EDMOND — Budget reform is expected to be addressed during the upcoming session of the state Legislature, members of the Edmond Area Chamber of Commerce were told during a pre-session breakfast Friday.
“Our budget is doing better than other states, but we are not rolling in dough,” said Sen. Clark Jolley, R-Edmond, chairman of the Senate Appropriations Committee. “We have agencies that singly ask for more money than is available for all agencies to divvy up. We don't have that much more money coming in the coffers.”
Jolley was joined by eight other Edmond-area legislators who briefly talked about what they will be doing when the 54th Oklahoma Legislature session begins Feb. 4.
“I think you are going to see the Legislature looking at budgetary reform as well as getting funding where it needs to be to fund reform.” Jolley said. “We still have not recovered to a pre-recession level of 2009.
“It will not be as large as it was back in 2009 even if we spent everything. And, I don't think that is necessarily what our plans are going to be.”
Legislators are expected to take another look at reforming the workers' compensation system this session, said Sen. Rob Johnson, R-Yukon.
“We plan to seriously look workers' compensation,” Johnson said. “Employers have a big problem.”
Chamber officials support workers' compensation reform because of the problems of the high cost to businesses and low benefits to workers.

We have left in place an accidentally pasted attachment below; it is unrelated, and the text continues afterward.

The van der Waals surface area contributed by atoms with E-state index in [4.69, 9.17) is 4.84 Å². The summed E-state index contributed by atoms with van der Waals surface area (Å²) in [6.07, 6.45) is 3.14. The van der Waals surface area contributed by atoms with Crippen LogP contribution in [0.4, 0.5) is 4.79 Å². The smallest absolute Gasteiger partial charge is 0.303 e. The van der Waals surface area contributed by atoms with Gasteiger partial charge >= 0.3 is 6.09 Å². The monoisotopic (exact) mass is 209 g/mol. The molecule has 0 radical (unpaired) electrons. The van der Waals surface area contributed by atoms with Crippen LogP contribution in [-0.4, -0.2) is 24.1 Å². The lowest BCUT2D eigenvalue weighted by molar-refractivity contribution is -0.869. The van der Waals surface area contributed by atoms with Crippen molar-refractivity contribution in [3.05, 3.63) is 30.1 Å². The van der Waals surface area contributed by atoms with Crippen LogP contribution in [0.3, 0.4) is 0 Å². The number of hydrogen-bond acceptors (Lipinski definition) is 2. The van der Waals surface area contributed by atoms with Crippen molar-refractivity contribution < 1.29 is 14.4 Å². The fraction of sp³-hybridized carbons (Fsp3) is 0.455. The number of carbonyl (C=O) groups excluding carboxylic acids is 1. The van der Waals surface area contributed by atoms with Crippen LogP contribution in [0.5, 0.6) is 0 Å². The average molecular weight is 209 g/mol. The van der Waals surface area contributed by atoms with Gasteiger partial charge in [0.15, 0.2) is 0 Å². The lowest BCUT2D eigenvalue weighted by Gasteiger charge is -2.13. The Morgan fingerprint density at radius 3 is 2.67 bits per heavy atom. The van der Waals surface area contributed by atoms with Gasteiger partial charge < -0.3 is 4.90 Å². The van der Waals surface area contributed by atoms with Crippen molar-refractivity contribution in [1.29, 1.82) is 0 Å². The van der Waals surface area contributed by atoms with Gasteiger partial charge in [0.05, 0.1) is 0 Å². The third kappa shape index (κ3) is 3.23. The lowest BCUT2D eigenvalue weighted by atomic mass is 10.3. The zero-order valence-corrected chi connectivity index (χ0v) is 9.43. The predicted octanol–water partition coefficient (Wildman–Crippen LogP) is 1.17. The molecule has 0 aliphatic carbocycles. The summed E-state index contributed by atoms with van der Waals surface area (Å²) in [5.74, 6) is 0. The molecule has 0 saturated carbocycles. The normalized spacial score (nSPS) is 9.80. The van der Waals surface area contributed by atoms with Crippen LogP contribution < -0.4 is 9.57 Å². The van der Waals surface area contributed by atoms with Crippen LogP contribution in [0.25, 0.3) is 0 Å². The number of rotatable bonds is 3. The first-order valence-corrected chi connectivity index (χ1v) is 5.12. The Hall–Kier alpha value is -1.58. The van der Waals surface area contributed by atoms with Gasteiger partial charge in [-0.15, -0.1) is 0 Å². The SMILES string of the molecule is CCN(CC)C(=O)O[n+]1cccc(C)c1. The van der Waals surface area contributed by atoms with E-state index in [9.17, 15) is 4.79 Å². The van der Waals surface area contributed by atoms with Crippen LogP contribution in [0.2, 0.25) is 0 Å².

Workers' compensation reform was listed in the chamber's 2013 Legislative agenda.
The chamber's top two priorities for Edmond are immediate construction of a new medical examiner's office and assistance from the Oklahoma Department of Transportation in addressing current and future infrastructure needs for Edmond.
Edmond leaders have been pushing for years to build the new medical examiner's office on the University of Central Oklahoma campus across the street from the Oklahoma State Bureau of Investigation's forensic laboratory. The nationally recognized Forensic Science Institute also is on the Edmond campus. Leaders would like to make Edmond a forensic science hub.
The Legislature in 2010 approved moving the medical examiner's office to Edmond, but provided no funding for the move.
UCO officials have come up with a plan to sell bonds through the state regents' master lease program to construct the building on the campus. A House committee last year decided not to kill the idea, meaning there is hope state leaders can nail down the funding for a new office.
Rep. Randy McDaniel, R-Edmond, said, “We will try to find solutions. Whatever it takes, we need to get that done.”
Rep. Randy Grau, R-Edmond, said “I see more political will, since my time there, to get that done.”
Several of the legislators were encouraged with leadership changes this session which they think will open the doors for the two houses to work together.
“I am confident that the senate and house will work together much better than they did last year,” Johnson said. “It was kind of two ships passing in the night at times last year.”
The most enthusiastic response from the crowd came as Grau told about his crusade this session to get unnecessary laws off the books.
“I call it low-hanging fruit,” Grau said as the chambers members clapped. “Someone said it is dead wood.”